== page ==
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CANON EOS 600D / Rebel T3i VS NIKON D5100

20 Apr 18
Darcy
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Earlier this year Canon and Nikon served up a much-needed refresh of their entry-level DSLR lineups. Boasting a rash of new features that have trickled down from the more advanced DSLRs in their range, the Canon EOS600D and Nikon D5100 offer photographers in this market a creative control that they haven’t had before. But with similar spec sheets, which camera should you choose?

Canon EOS 600D OR Nikon D5100

Canon’s EOS 600D and Nikon’s D5100 may each descend from a line of successful entry-level DSLRs, but with each now supported by a more junior model in its respective range the pair are left to target a more advanced audience. In addition to their high-resolution sensors, each arrives with a highly specified LCD screen and HD video functionality, not to mention a bevy of recording, processing and customization options. With such similar specifications they are likely to be seen as natural competitors and, given the heritage of each brand, they will naturally attract a lot of interest, but are they equally as impressive or does one clearly outgun the other?

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Nikon D5100 Vs Canon T3i 600d

Considering its upper entry-level billing, Canon has been generous with the 600D’s specifications and it actually seems as though you’re getting something of a bargain. Its 18MP CMOS sensor matches the more expensive EOS 60D for resolution and both are supported by the same DIGIC4 processing engine. This is also true of the Nikon’s D5100, with both its 16.2MP CMOS sensor and EXPEED 2 processor inherited from the D7000, along with a few nifty extras such as an interval timer for time-lapse recording and multiple exposure function, neither of which is offered by the 600D.

The 600D manages to better the 60D’s 3in articulated LCD screen with a slightly wider viewing angle and the bonus of an anti-smudge coating. At 1,040,000 dots it also has the joint highest resolution for an LCD screen on any DSLR, an honour shared only with its EOS stablemates. The D5100’s screen comfortably matches the 600D in practically all areas apart from resolution, where its 921,000-dot LCD is slightly behind; Whether this difference comes across in use, however, is something we’ll find out later on.

Canon EOS 600D vs Nikon D5100 MOVIE MODE and quality

Both cameras have full HD movie recording, with variable frame rates up to 29.97fps and the provision of a socket on each for external stereo microphones. Canon has also fleshed out the 600D’s movie functionality with a Video Snapshot mode, which captures short video clips before automatically stitching them together, and a Movie Digital Zoom option, which crops the sensor up to 10x while still promising to maintain full HD quality.You may also read reviews about tripods under DSLR on tripodsdslr.com Similarly, the D5100 allows for movies to be treated with effects such as Miniature and High-key in-camera (which also applies to its images), and even for frames to be lifted out of a piece of footage and saved as JPEGs. In a number of other areas the D5100 appears to outgun its rival, at least on paper. Both cameras, for example, allow a standard sensitivity range of ISO 100-6400, with the 600D offering an additional setting equivalent to ISO 12,800. The D5100 not only matches this, but also betters it with a further Hi2 option equivalent to ISO 25,600. Likewise, the D5100’s 11-point focusing system has two extra points over the 600D’s nine-point module, although both share a cross-type central point for improved sensitivity.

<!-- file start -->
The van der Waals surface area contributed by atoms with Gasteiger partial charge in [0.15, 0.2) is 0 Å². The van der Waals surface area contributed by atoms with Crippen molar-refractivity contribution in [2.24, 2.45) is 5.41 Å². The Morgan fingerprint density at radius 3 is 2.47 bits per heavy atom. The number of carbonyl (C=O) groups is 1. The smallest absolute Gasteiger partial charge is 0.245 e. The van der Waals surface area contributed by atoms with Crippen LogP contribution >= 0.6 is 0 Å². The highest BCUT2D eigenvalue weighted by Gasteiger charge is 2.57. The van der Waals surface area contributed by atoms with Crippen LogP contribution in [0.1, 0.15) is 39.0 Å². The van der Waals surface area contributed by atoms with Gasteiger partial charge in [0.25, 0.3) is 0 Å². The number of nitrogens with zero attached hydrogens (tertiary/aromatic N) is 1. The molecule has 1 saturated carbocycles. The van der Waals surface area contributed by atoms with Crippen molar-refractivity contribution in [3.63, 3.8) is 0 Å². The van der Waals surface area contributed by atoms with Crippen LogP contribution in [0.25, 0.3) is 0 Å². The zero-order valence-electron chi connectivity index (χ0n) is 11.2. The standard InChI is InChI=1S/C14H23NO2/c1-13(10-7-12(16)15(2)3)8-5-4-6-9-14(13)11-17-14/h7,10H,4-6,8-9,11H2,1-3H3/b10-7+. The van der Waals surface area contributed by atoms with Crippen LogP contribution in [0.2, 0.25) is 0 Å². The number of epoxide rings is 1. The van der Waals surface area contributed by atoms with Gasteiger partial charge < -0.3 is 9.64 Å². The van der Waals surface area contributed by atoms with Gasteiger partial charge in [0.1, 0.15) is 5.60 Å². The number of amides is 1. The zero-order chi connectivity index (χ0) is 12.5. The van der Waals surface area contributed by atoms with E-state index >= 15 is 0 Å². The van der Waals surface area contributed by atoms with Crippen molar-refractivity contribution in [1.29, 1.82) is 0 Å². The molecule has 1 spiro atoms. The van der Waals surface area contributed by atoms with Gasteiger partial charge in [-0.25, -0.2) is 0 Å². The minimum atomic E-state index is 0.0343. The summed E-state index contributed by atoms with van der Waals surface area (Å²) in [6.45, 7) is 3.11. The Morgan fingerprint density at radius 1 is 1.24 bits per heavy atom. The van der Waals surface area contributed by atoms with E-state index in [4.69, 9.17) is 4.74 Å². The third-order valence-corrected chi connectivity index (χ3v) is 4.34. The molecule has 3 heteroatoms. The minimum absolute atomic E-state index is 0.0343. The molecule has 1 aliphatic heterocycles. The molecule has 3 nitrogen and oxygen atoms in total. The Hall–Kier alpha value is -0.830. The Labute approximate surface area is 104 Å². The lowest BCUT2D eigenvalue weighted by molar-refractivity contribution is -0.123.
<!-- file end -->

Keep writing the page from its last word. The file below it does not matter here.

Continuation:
The D5100 also has a burst rate up to4fps next to the 600D’s 3.7fps, although Nikon makes it clear that such speeds are influenced by shutter speed, processing options, focus mode etc. In any case, the difference isn’t substantial. As is fairly typical on such models, both cameras offer pentamirror viewfinders, each with a coverage of 0.95x. With a slightly higher magnification, the 600D’s viewfinder appears to present a larger view, although once the differences in sensor size are taken into account – the 600D has a marginally smaller sensor – any advantage is negligible. The two are also powered by rechargeable lithium-ion batteries and support the SD family of memory cards for image and video recording.